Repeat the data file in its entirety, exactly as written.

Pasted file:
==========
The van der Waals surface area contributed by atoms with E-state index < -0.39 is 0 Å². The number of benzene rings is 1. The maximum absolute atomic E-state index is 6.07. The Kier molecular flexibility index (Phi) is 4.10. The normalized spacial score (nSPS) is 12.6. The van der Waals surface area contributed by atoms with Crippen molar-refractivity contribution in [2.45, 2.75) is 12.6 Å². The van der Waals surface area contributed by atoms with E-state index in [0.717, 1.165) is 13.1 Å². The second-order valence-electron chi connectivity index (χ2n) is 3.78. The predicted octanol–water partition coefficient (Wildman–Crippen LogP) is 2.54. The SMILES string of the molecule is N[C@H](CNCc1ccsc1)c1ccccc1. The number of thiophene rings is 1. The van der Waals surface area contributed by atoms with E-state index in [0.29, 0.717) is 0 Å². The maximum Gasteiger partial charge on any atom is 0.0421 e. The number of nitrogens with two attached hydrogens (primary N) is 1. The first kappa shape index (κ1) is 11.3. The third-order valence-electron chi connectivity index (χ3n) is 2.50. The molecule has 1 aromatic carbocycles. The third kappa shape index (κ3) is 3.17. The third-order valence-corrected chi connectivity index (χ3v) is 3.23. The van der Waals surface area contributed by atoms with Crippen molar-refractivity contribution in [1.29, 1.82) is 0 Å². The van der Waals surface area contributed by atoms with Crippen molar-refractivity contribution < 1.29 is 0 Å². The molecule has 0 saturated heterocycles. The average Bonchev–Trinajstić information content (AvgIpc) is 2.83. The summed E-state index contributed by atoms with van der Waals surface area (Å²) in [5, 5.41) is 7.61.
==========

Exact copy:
The van der Waals surface area contributed by atoms with E-state index < -0.39 is 0 Å². The number of benzene rings is 1. The maximum absolute atomic E-state index is 6.07. The Kier molecular flexibility index (Phi) is 4.10. The normalized spacial score (nSPS) is 12.6. The van der Waals surface area contributed by atoms with Crippen molar-refractivity contribution in [2.45, 2.75) is 12.6 Å². The van der Waals surface area contributed by atoms with E-state index in [0.717, 1.165) is 13.1 Å². The second-order valence-electron chi connectivity index (χ2n) is 3.78. The predicted octanol–water partition coefficient (Wildman–Crippen LogP) is 2.54. The SMILES string of the molecule is N[C@H](CNCc1ccsc1)c1ccccc1. The number of thiophene rings is 1. The van der Waals surface area contributed by atoms with E-state index in [0.29, 0.717) is 0 Å². The maximum Gasteiger partial charge on any atom is 0.0421 e. The number of nitrogens with two attached hydrogens (primary N) is 1. The first kappa shape index (κ1) is 11.3. The third-order valence-electron chi connectivity index (χ3n) is 2.50. The molecule has 1 aromatic carbocycles. The third kappa shape index (κ3) is 3.17. The third-order valence-corrected chi connectivity index (χ3v) is 3.23. The van der Waals surface area contributed by atoms with Crippen molar-refractivity contribution in [1.29, 1.82) is 0 Å². The van der Waals surface area contributed by atoms with Crippen molar-refractivity contribution < 1.29 is 0 Å². The molecule has 0 saturated heterocycles. The average Bonchev–Trinajstić information content (AvgIpc) is 2.83. The summed E-state index contributed by atoms with van der Waals surface area (Å²) in [5, 5.41) is 7.61.